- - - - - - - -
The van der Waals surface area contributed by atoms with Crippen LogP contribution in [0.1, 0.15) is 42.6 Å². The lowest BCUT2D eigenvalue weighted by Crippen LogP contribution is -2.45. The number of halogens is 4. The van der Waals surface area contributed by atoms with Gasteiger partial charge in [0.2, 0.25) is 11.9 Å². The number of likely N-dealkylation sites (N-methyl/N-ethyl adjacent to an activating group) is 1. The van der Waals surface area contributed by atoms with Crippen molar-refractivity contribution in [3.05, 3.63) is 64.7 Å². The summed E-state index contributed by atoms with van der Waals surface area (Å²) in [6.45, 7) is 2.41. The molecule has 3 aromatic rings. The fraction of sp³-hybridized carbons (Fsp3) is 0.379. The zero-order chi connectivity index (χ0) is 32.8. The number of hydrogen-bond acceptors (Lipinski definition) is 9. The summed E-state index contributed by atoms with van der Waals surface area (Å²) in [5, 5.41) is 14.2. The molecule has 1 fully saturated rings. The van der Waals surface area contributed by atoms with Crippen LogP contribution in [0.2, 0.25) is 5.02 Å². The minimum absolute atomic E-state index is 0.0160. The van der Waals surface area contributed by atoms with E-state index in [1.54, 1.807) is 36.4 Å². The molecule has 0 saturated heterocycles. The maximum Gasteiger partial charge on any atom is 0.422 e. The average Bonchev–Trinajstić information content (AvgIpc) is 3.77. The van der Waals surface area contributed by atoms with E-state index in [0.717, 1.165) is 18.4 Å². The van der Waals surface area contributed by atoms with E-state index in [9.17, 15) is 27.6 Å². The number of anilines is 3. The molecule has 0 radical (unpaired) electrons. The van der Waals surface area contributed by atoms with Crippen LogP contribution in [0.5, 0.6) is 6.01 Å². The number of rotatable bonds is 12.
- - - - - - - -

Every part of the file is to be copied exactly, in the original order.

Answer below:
The van der Waals surface area contributed by atoms with Crippen LogP contribution in [0.1, 0.15) is 42.6 Å². The lowest BCUT2D eigenvalue weighted by Crippen LogP contribution is -2.45. The number of halogens is 4. The van der Waals surface area contributed by atoms with Gasteiger partial charge in [0.2, 0.25) is 11.9 Å². The number of likely N-dealkylation sites (N-methyl/N-ethyl adjacent to an activating group) is 1. The van der Waals surface area contributed by atoms with Crippen molar-refractivity contribution in [3.05, 3.63) is 64.7 Å². The summed E-state index contributed by atoms with van der Waals surface area (Å²) in [6.45, 7) is 2.41. The molecule has 3 aromatic rings. The fraction of sp³-hybridized carbons (Fsp3) is 0.379. The zero-order chi connectivity index (χ0) is 32.8. The number of hydrogen-bond acceptors (Lipinski definition) is 9. The summed E-state index contributed by atoms with van der Waals surface area (Å²) in [5, 5.41) is 14.2. The molecule has 1 fully saturated rings. The van der Waals surface area contributed by atoms with Crippen LogP contribution in [0.2, 0.25) is 5.02 Å². The minimum absolute atomic E-state index is 0.0160. The van der Waals surface area contributed by atoms with E-state index in [1.54, 1.807) is 36.4 Å². The molecule has 0 saturated heterocycles. The maximum Gasteiger partial charge on any atom is 0.422 e. The average Bonchev–Trinajstić information content (AvgIpc) is 3.77. The van der Waals surface area contributed by atoms with E-state index in [0.717, 1.165) is 18.4 Å². The van der Waals surface area contributed by atoms with E-state index in [9.17, 15) is 27.6 Å². The number of anilines is 3. The molecule has 0 radical (unpaired) electrons. The van der Waals surface area contributed by atoms with Crippen LogP contribution in [0.5, 0.6) is 6.01 Å². The number of rotatable bonds is 12.